His other ravenous appetite, say aides, is for information – and he sets aside time every day to read (right now, says Gates, he's into Douglas Brinkley's "The Wilderness Warrior: Theodore Roosevelt and the Crusade for America"). He has a weakness for low-end escapist movies – such as "Iron Man" and "Wolverine" – but also recently saw and liked the more realistic "The Hurt Locker," about a US Army bomb squad in Iraq.
Gates himself jokes about the unassuming figure he cuts – once saying he was more like Austin Powers than James Bond when he flopped as a young spy and was funneled instead to the less glamorous toils of an intelligence analyst.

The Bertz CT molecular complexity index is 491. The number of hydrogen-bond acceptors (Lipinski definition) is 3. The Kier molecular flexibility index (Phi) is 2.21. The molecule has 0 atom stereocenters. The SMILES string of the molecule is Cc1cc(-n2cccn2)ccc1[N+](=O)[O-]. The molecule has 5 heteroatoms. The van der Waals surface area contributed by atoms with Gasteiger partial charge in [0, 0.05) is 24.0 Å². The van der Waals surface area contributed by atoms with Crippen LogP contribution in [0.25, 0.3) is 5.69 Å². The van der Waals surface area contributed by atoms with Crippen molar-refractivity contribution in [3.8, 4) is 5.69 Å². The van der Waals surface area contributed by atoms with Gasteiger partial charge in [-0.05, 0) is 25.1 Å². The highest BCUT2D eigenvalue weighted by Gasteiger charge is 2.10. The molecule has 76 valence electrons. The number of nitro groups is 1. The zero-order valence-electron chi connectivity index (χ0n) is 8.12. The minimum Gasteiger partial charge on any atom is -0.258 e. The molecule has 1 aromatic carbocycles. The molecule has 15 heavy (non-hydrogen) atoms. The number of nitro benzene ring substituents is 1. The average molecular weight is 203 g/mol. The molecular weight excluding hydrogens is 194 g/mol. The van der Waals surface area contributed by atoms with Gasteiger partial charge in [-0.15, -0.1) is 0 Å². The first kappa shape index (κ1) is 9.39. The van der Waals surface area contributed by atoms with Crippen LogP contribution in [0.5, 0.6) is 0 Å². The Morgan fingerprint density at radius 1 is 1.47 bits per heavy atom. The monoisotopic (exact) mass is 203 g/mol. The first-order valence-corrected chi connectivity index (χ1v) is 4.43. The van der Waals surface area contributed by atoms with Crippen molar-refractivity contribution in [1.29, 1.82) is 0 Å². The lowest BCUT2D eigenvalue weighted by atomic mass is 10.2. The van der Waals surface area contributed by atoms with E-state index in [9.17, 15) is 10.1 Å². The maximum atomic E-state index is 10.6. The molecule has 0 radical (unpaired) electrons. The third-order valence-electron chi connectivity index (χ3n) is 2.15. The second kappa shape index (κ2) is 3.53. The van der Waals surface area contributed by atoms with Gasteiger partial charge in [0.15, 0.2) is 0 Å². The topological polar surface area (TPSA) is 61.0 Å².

So inoffensive is his personality that even his political enemies seem to find no purchase for personal attack.
But it wasn't always that way. Earlier in his Washington career, Gates was thought to have played an active role in the Iran-contra affair, derailing his first confirmation as director of the Central Intelligence Agency. But an independent investigation cleared him, and President George H.W. Bush renominated him in 1991.
Cracks in Gates's bland facade often reveal the emotional complexity that makes him tick. He's so intensely compassionate that he can easily become choked up or cry. He's not without ego, say those who work with him, and they notice that when he's loosened up – notably after his iron-clad rituals of predinner cocktail and postdinner "cigar walk" – he enjoys holding forth among groups of people, telling jokes or stories from his illustrious career, less interested in a conversational give-and-take than in his own thoughts. And his temper, while usually contained verbally, can come out in fierce glares.